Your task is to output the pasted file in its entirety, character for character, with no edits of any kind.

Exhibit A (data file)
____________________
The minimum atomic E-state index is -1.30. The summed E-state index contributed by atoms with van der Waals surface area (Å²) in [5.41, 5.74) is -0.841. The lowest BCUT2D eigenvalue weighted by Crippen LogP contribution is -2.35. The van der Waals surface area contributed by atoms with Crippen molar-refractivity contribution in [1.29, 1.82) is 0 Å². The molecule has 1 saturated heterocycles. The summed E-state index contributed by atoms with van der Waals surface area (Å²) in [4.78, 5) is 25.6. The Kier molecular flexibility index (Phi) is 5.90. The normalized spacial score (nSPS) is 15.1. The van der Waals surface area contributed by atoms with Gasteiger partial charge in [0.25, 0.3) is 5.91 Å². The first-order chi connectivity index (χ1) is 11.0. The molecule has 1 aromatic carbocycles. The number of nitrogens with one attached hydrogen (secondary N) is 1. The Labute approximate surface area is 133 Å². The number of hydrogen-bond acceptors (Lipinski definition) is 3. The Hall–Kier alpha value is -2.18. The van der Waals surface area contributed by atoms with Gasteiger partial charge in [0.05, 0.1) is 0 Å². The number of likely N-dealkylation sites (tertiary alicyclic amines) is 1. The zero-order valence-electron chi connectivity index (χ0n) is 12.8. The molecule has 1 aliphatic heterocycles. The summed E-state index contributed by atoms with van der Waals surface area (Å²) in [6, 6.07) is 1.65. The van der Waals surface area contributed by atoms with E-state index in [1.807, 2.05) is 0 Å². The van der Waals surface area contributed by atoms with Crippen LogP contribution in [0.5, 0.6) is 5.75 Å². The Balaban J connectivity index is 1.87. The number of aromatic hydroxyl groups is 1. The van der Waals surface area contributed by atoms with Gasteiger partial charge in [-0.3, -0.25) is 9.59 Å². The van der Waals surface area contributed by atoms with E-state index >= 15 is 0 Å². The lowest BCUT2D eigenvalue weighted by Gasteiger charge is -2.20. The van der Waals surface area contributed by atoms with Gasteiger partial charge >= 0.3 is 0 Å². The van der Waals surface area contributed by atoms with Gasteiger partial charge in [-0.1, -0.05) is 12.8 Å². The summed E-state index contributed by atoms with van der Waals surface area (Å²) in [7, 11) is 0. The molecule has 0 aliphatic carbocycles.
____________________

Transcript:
The minimum atomic E-state index is -1.30. The summed E-state index contributed by atoms with van der Waals surface area (Å²) in [5.41, 5.74) is -0.841. The lowest BCUT2D eigenvalue weighted by Crippen LogP contribution is -2.35. The van der Waals surface area contributed by atoms with Crippen molar-refractivity contribution in [1.29, 1.82) is 0 Å². The molecule has 1 saturated heterocycles. The summed E-state index contributed by atoms with van der Waals surface area (Å²) in [4.78, 5) is 25.6. The Kier molecular flexibility index (Phi) is 5.90. The normalized spacial score (nSPS) is 15.1. The van der Waals surface area contributed by atoms with Gasteiger partial charge in [0.25, 0.3) is 5.91 Å². The first-order chi connectivity index (χ1) is 11.0. The molecule has 1 aromatic carbocycles. The number of nitrogens with one attached hydrogen (secondary N) is 1. The Labute approximate surface area is 133 Å². The number of hydrogen-bond acceptors (Lipinski definition) is 3. The Hall–Kier alpha value is -2.18. The van der Waals surface area contributed by atoms with Gasteiger partial charge in [0.05, 0.1) is 0 Å². The number of likely N-dealkylation sites (tertiary alicyclic amines) is 1. The zero-order valence-electron chi connectivity index (χ0n) is 12.8. The molecule has 1 aliphatic heterocycles. The summed E-state index contributed by atoms with van der Waals surface area (Å²) in [6, 6.07) is 1.65. The van der Waals surface area contributed by atoms with E-state index in [1.807, 2.05) is 0 Å². The van der Waals surface area contributed by atoms with Crippen LogP contribution in [0.5, 0.6) is 5.75 Å². The Balaban J connectivity index is 1.87. The number of aromatic hydroxyl groups is 1. The van der Waals surface area contributed by atoms with Gasteiger partial charge in [-0.3, -0.25) is 9.59 Å². The van der Waals surface area contributed by atoms with E-state index >= 15 is 0 Å². The lowest BCUT2D eigenvalue weighted by Gasteiger charge is -2.20. The van der Waals surface area contributed by atoms with Gasteiger partial charge >= 0.3 is 0 Å². The van der Waals surface area contributed by atoms with Gasteiger partial charge in [-0.1, -0.05) is 12.8 Å². The summed E-state index contributed by atoms with van der Waals surface area (Å²) in [7, 11) is 0. The molecule has 0 aliphatic carbocycles.